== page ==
I’ve written in this diary in the past about how important travel is to getting the details right in historical fiction. It’s exciting to see how accurately I have portrayed some locations just from researching photographs and descriptions of places, and there is also blessed relief in realizing how much embarrassment I may have avoided by being able to correct what was blatantly wrong.
I’ve also been reminded daily on this trip through Spain and Portugal researching THE SHAPE OF THE WORLD (my novel in progress) that a lot of the value in travel isn’t to confirm or correct details but to discover what simply wasn’t knowable without direct experiences of places or chances to talk with local people. About Sagres, for example, I would probably never have known how much of a factor the wind is in everyday life on the southwest tip of Portugal. The hotel clerk told me, “people who live here think something’s wrong when the wind stops blowing.” Just the three days I spent in the area convinced me that the wind needs to be a dominant part of my description of the place.
Yesterday in Arevalo, north of Madrid, where Isabella (of “Ferdinand and Isabella” fame) spent her childhood, I understood for the first time what Isabella’s mother was up against when she was declared mad and sent away to live in seclusion with her small children in a town so small it isn’t even mentioned in the Michelin Guide and can barely be found on their map.
It was the equivalent of being sent to live in a palace on Alcatraz, a place whose very remoteness and inaccessibility made it a prison even though she lived in luxury. If she wasn’t mad when she went to live there, it’s hard to see how she could have avoided madness afterwards– or perhaps even why she would have wanted to, since there must be some solace in detaching from such a reality. I didn’t have a detailed plot for this part of the story until I understood what life would be like in Arevalo. Now I see so clearly how my protagonist Aya fits into the place that she seems like part of its true history.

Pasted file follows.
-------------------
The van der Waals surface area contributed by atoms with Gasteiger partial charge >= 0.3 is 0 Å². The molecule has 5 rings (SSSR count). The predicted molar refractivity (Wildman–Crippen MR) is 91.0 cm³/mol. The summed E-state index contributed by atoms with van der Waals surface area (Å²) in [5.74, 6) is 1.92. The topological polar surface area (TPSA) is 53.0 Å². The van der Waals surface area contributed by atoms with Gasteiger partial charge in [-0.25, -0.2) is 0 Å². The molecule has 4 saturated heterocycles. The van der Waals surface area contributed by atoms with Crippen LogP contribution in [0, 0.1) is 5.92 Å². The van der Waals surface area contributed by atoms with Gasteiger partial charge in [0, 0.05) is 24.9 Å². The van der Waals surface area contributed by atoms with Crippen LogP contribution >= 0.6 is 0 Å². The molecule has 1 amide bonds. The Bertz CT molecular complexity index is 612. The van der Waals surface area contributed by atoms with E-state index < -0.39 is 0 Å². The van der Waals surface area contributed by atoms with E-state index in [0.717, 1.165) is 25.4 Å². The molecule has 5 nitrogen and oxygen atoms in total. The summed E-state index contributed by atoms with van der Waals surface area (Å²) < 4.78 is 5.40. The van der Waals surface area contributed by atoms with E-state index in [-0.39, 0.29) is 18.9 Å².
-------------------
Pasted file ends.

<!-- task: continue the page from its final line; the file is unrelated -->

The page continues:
And then there are places like Sevilla and Granada, which are wonderful places to visit, but the reality is that with few exceptions, like Granada’s Alhambra Palace, there not much in the urban landscape that hasn’t been rebuilt since the fifteenth century, when my novel is set. The synagogues and mosques are gone and even the churches have gone from medieval to baroque and beyond in their styles. Aya may have sat in the Seville cathedral but none of the decorations that dominate the experience today would have been there. Likewise, taking a boat ride along the Guadalquivir River, I saw a number of amazing modern bridges with stunning archtecture, but had nothing resembling Aya’s experience coming up the same river.
I’m not complaining—I am lucky to be here and having a rich experience—but it’s turned out to be hard to find my story in many of the places I have visited, unlike in Venice, Greece, or France, where I traveled for the first three novels. This is due in large part to the fact that the Reconquista so thoroughly and deliberately reshaped Spain. I was told that if I wanted to know what Granada was like under the Muslim Caliphate I should go to Marrakesh. Sounds good to me—next time!